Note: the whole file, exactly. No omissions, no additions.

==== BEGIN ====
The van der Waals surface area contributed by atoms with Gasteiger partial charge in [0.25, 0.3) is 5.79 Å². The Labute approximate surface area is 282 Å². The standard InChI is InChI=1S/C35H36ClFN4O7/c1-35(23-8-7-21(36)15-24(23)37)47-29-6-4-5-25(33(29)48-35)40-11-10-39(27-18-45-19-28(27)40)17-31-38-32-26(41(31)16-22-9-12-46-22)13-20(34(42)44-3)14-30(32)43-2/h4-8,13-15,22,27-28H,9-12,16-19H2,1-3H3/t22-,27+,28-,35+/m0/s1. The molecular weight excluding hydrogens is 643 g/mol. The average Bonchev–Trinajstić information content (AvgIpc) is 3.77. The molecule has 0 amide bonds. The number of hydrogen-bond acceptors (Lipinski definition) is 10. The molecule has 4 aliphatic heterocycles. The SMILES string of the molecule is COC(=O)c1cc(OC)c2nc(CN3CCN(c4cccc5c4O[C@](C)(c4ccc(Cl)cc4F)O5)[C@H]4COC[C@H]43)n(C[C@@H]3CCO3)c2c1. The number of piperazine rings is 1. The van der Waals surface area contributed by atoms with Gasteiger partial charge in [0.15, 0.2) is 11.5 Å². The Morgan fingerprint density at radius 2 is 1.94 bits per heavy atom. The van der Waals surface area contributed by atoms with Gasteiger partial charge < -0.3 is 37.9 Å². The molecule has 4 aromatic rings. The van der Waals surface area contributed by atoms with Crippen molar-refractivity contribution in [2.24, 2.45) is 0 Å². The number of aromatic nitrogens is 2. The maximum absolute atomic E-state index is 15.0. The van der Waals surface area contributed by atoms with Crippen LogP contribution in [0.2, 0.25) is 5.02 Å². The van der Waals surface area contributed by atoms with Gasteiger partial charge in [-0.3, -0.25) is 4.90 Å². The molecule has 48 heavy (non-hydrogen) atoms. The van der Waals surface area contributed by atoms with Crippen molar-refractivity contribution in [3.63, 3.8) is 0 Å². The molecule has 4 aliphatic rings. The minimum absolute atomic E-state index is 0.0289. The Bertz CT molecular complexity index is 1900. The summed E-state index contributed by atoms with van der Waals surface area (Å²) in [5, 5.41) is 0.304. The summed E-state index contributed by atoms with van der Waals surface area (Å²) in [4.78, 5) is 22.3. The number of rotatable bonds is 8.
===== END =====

The van der Waals surface area contributed by atoms with Gasteiger partial charge in [0.25, 0.3) is 5.79 Å². The Labute approximate surface area is 282 Å². The standard InChI is InChI=1S/C35H36ClFN4O7/c1-35(23-8-7-21(36)15-24(23)37)47-29-6-4-5-25(33(29)48-35)40-11-10-39(27-18-45-19-28(27)40)17-31-38-32-26(41(31)16-22-9-12-46-22)13-20(34(42)44-3)14-30(32)43-2/h4-8,13-15,22,27-28H,9-12,16-19H2,1-3H3/t22-,27+,28-,35+/m0/s1. The molecular weight excluding hydrogens is 643 g/mol. The average Bonchev–Trinajstić information content (AvgIpc) is 3.77. The molecule has 0 amide bonds. The number of hydrogen-bond acceptors (Lipinski definition) is 10. The molecule has 4 aliphatic heterocycles. The SMILES string of the molecule is COC(=O)c1cc(OC)c2nc(CN3CCN(c4cccc5c4O[C@](C)(c4ccc(Cl)cc4F)O5)[C@H]4COC[C@H]43)n(C[C@@H]3CCO3)c2c1. The number of piperazine rings is 1. The van der Waals surface area contributed by atoms with Gasteiger partial charge in [0.15, 0.2) is 11.5 Å². The Morgan fingerprint density at radius 2 is 1.94 bits per heavy atom. The van der Waals surface area contributed by atoms with Gasteiger partial charge < -0.3 is 37.9 Å². The molecule has 4 aromatic rings. The van der Waals surface area contributed by atoms with Crippen molar-refractivity contribution in [2.24, 2.45) is 0 Å². The number of aromatic nitrogens is 2. The maximum absolute atomic E-state index is 15.0. The van der Waals surface area contributed by atoms with Crippen LogP contribution in [0.2, 0.25) is 5.02 Å². The van der Waals surface area contributed by atoms with Gasteiger partial charge in [-0.3, -0.25) is 4.90 Å². The molecule has 48 heavy (non-hydrogen) atoms. The van der Waals surface area contributed by atoms with Crippen molar-refractivity contribution in [3.63, 3.8) is 0 Å². The molecule has 4 aliphatic rings. The minimum absolute atomic E-state index is 0.0289. The Bertz CT molecular complexity index is 1900. The summed E-state index contributed by atoms with van der Waals surface area (Å²) in [5, 5.41) is 0.304. The summed E-state index contributed by atoms with van der Waals surface area (Å²) in [4.78, 5) is 22.3. The number of rotatable bonds is 8.